Nicky Hager is back. Love him or loathe him, the author, researcher, political activist and now film producer has returned to make the National Party's life a misery during the election campaign.
Yesterday's revelations in the Sunday Star-Times that National is once again using Australian polling and image consultancy Crosby Textor are important not so much because of the disclosure itself, which is hardly surprising, but because it indicates Hager is still receiving sensitive information on National's communications.
Details in yesterday's article were relatively scarce but there is enough there - times and dates of meetings with the pollsters - to indicate that Hager has specific information rather than just hearsay reports. It is also Hager's style to drip-feed information and wait for official denials before trumping his target with hard facts.
That's what Hager did to former National leader Don Brash in 2005. Brash was silly enough to deny he had met the Exclusive Brethren after Hager had slipped emails to the Sunday Star-Times, and he ended up looking like a liar.
So far National's leader John Key has not denied he is using Crosby Textor, and indeed his staff are confirming it, off the record. National is playing down Hager's story, and indeed there is a "so what?'' component to it. More than 70% of respondents to a Stuff poll this morning agree with them.
Let's be honest - all political parties use polling companies and image consultants if they can afford to. Labour uses UMR. The companies road-test ideas, probe communities for hot-button issues, test the weak spots of opponents, and help political parties form an attack plan for election campaigns.
They also advise on how to handle sensitive issues and how to defuse difficult questions, and how to present in public. Helen Clark has long used Brian Edwards' consultancy for her image work. And the Prime Minister has had several image makeovers during her time at the helm.
The difference, Labour argues, is that it is up-front about its use of these consultants while National is not. This is a moot point. Labour didn't exactly advertise the fact; but it didn't deny it either.
National's use of Crosby Textor isn't "secret'' as Hager alleges, for to the best of my knowledge Key has never been asked who National was using. I'm not aware that he lied about it, or that he sought to stop people finding out.
However I think his decision to continue using Crosby Textor was a mistake, for a number of reasons. If he was trying to rid the party of the remnants of the Brash years, why use the same image makers? Why use a company that has a controversial reputation in Australia and Britain? A company that has been involved in scandals such as push-polling over a candidate's mythical support for abortion to the ninth month of pregnancy? Who wants to be involved with a company tied up with stories about baby killers and the children overboard fiasco in Australia?
On top of all this, for all its fearsome reputation, Crosby Textor's results are mixed at best. It has advised National in its last four campaigns. National has lost three in a row. It advised John Howard last year. Howard lost. It advised Michael Howard in Britain. Howard lost. Its sole recent success was Boris Johnson in the London mayorlty, and Red Ken was history after introducing the congestion charge.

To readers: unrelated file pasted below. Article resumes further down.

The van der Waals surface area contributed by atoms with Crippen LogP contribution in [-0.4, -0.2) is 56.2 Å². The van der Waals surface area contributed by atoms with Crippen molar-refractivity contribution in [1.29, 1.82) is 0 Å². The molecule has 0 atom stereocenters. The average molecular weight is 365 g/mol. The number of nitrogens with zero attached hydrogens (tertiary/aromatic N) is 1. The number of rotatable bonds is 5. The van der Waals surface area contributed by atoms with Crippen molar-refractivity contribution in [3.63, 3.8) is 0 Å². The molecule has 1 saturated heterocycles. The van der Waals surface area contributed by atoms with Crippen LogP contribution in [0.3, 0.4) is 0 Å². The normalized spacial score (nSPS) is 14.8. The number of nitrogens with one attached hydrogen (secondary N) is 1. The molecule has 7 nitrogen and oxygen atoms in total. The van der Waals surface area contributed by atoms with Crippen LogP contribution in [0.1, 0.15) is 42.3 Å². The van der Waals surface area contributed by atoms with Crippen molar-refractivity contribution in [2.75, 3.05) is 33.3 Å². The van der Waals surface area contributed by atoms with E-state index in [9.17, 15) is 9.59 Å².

Also, why use an Australian pollster at all? What's wrong with New Zealand-based operators? Key could be accused of disloyalty in plumping for an overseas option. It's also arguable whether the company is as aware of the Kiwi political environment as a local company would be.
However putting all this to one side, it is National's choice who it uses and it's hardly a big surprise that Key would look for advice beyond his own third-floor corridor.
Yet National should still be afraid - very afraid. There are some uncanny parallels emerging with 2005, and 2002, involving Hager. Say what you like about the conclusions he draws, his facts are almost always correct. Hager is meticulous about checking his sources. So if he still has access to National's emails, this is a massive problem.
Even assuming National has tightened up on its security and what it sends through the Parliamentary email server since 2005, there is always going to be enough email traffic to embarrass any political party if it falls into the wrong hands. Short of going back to carrier pigeon or stone tablets, there is little the party can do - email is an essential modern tool for political organisations.
There is no question Hager had a huge influence on both the 2002 campaign, when his book Seeds of Distrust threw a hand grenade into Labour's carefully orchestrated bid for an outright majority, and the 2005 election. National and Labour were neck-and-neck in the polls until the final days, when the Brethren revelations dealt a huge blow to the Opposition's campaign.
The question National will be privately asking now is, what's next? This assumes, of course, that Hager has more. I'm betting he does. Next month a new film called The Hollow Men is coming out. Coincidence? Of course not. It's election year. Hager has been involved in the last two election campaigns. He will be a player again.
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